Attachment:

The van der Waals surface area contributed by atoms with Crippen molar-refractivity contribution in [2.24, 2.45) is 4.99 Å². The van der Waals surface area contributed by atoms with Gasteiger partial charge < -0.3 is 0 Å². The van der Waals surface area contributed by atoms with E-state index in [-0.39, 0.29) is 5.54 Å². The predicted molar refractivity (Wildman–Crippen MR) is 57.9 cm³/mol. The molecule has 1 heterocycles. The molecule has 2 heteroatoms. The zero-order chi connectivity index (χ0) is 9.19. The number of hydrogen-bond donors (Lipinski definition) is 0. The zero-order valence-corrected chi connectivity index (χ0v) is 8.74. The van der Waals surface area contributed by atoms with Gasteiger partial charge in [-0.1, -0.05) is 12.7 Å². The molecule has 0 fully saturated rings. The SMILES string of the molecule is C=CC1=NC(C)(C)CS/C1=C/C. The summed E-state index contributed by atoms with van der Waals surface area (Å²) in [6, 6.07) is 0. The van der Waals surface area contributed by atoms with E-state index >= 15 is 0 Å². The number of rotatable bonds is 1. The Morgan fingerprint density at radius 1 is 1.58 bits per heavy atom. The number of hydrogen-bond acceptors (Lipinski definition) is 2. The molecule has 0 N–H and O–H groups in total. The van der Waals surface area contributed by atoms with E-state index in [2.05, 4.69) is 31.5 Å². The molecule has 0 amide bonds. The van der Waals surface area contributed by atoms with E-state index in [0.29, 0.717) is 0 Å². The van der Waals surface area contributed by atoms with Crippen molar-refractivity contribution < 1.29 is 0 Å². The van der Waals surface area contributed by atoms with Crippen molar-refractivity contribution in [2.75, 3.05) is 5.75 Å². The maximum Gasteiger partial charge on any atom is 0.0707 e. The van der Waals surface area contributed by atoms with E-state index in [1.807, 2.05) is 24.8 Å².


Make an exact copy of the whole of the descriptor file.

The van der Waals surface area contributed by atoms with Crippen molar-refractivity contribution in [2.24, 2.45) is 4.99 Å². The van der Waals surface area contributed by atoms with Gasteiger partial charge < -0.3 is 0 Å². The van der Waals surface area contributed by atoms with E-state index in [-0.39, 0.29) is 5.54 Å². The predicted molar refractivity (Wildman–Crippen MR) is 57.9 cm³/mol. The molecule has 1 heterocycles. The molecule has 2 heteroatoms. The zero-order chi connectivity index (χ0) is 9.19. The number of hydrogen-bond donors (Lipinski definition) is 0. The zero-order valence-corrected chi connectivity index (χ0v) is 8.74. The van der Waals surface area contributed by atoms with Gasteiger partial charge in [-0.1, -0.05) is 12.7 Å². The molecule has 0 fully saturated rings. The SMILES string of the molecule is C=CC1=NC(C)(C)CS/C1=C/C. The summed E-state index contributed by atoms with van der Waals surface area (Å²) in [6, 6.07) is 0. The van der Waals surface area contributed by atoms with E-state index >= 15 is 0 Å². The number of rotatable bonds is 1. The Morgan fingerprint density at radius 1 is 1.58 bits per heavy atom. The number of hydrogen-bond acceptors (Lipinski definition) is 2. The molecule has 0 N–H and O–H groups in total. The van der Waals surface area contributed by atoms with E-state index in [2.05, 4.69) is 31.5 Å². The molecule has 0 amide bonds. The van der Waals surface area contributed by atoms with E-state index in [0.29, 0.717) is 0 Å². The van der Waals surface area contributed by atoms with Crippen molar-refractivity contribution < 1.29 is 0 Å². The van der Waals surface area contributed by atoms with Crippen molar-refractivity contribution in [2.75, 3.05) is 5.75 Å². The maximum Gasteiger partial charge on any atom is 0.0707 e. The van der Waals surface area contributed by atoms with E-state index in [1.807, 2.05) is 24.8 Å².